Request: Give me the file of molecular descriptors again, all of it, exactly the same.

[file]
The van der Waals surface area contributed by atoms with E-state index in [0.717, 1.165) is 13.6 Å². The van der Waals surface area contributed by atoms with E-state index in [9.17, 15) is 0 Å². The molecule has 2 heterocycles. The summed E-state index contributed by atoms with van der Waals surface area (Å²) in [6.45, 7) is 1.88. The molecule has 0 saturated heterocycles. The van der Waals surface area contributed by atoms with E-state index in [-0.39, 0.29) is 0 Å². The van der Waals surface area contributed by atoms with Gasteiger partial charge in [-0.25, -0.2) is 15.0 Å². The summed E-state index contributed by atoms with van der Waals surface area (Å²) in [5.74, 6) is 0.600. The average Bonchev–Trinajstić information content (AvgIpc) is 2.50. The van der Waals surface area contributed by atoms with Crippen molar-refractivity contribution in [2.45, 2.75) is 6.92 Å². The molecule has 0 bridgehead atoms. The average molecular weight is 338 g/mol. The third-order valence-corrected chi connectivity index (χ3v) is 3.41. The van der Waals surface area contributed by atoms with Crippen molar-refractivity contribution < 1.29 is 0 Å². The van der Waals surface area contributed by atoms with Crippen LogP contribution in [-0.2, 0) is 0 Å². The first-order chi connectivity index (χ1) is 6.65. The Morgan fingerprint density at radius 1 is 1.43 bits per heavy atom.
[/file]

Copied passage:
The van der Waals surface area contributed by atoms with E-state index in [0.717, 1.165) is 13.6 Å². The van der Waals surface area contributed by atoms with E-state index in [9.17, 15) is 0 Å². The molecule has 2 heterocycles. The summed E-state index contributed by atoms with van der Waals surface area (Å²) in [6.45, 7) is 1.88. The molecule has 0 saturated heterocycles. The van der Waals surface area contributed by atoms with E-state index in [-0.39, 0.29) is 0 Å². The van der Waals surface area contributed by atoms with Gasteiger partial charge in [-0.25, -0.2) is 15.0 Å². The summed E-state index contributed by atoms with van der Waals surface area (Å²) in [5.74, 6) is 0.600. The average Bonchev–Trinajstić information content (AvgIpc) is 2.50. The van der Waals surface area contributed by atoms with Crippen molar-refractivity contribution in [2.45, 2.75) is 6.92 Å². The molecule has 0 bridgehead atoms. The average molecular weight is 338 g/mol. The third-order valence-corrected chi connectivity index (χ3v) is 3.41. The van der Waals surface area contributed by atoms with Crippen molar-refractivity contribution < 1.29 is 0 Å². The van der Waals surface area contributed by atoms with Crippen LogP contribution in [-0.2, 0) is 0 Å². The first-order chi connectivity index (χ1) is 6.65. The Morgan fingerprint density at radius 1 is 1.43 bits per heavy atom.